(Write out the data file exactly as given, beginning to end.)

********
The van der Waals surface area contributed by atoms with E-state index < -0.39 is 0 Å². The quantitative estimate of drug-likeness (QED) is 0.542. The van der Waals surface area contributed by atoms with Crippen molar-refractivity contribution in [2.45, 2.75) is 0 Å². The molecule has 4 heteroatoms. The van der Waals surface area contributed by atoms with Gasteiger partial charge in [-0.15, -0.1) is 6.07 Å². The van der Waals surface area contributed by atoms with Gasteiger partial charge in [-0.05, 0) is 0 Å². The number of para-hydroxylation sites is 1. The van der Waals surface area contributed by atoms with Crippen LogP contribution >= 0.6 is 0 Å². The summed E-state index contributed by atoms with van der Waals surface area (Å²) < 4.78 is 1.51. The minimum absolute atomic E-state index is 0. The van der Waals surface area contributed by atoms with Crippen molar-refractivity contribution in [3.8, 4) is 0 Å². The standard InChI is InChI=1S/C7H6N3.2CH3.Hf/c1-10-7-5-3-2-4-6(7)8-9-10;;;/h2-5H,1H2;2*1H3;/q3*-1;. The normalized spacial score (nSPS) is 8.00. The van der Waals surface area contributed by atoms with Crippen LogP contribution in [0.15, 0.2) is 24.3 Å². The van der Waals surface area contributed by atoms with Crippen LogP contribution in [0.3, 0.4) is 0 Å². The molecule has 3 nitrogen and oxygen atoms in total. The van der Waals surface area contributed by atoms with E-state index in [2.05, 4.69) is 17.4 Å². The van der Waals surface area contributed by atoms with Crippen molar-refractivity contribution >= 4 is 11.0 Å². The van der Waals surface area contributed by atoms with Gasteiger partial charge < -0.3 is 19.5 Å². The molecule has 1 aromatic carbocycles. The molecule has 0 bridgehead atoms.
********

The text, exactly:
The van der Waals surface area contributed by atoms with E-state index < -0.39 is 0 Å². The quantitative estimate of drug-likeness (QED) is 0.542. The van der Waals surface area contributed by atoms with Crippen molar-refractivity contribution in [2.45, 2.75) is 0 Å². The molecule has 4 heteroatoms. The van der Waals surface area contributed by atoms with Gasteiger partial charge in [-0.15, -0.1) is 6.07 Å². The van der Waals surface area contributed by atoms with Gasteiger partial charge in [-0.05, 0) is 0 Å². The number of para-hydroxylation sites is 1. The van der Waals surface area contributed by atoms with Crippen LogP contribution >= 0.6 is 0 Å². The summed E-state index contributed by atoms with van der Waals surface area (Å²) < 4.78 is 1.51. The minimum absolute atomic E-state index is 0. The van der Waals surface area contributed by atoms with Crippen molar-refractivity contribution in [3.8, 4) is 0 Å². The standard InChI is InChI=1S/C7H6N3.2CH3.Hf/c1-10-7-5-3-2-4-6(7)8-9-10;;;/h2-5H,1H2;2*1H3;/q3*-1;. The normalized spacial score (nSPS) is 8.00. The van der Waals surface area contributed by atoms with Crippen LogP contribution in [0.15, 0.2) is 24.3 Å². The van der Waals surface area contributed by atoms with Crippen LogP contribution in [0.3, 0.4) is 0 Å². The molecule has 3 nitrogen and oxygen atoms in total. The van der Waals surface area contributed by atoms with E-state index in [2.05, 4.69) is 17.4 Å². The van der Waals surface area contributed by atoms with Crippen molar-refractivity contribution >= 4 is 11.0 Å². The van der Waals surface area contributed by atoms with Gasteiger partial charge < -0.3 is 19.5 Å². The molecule has 1 aromatic carbocycles. The molecule has 0 bridgehead atoms.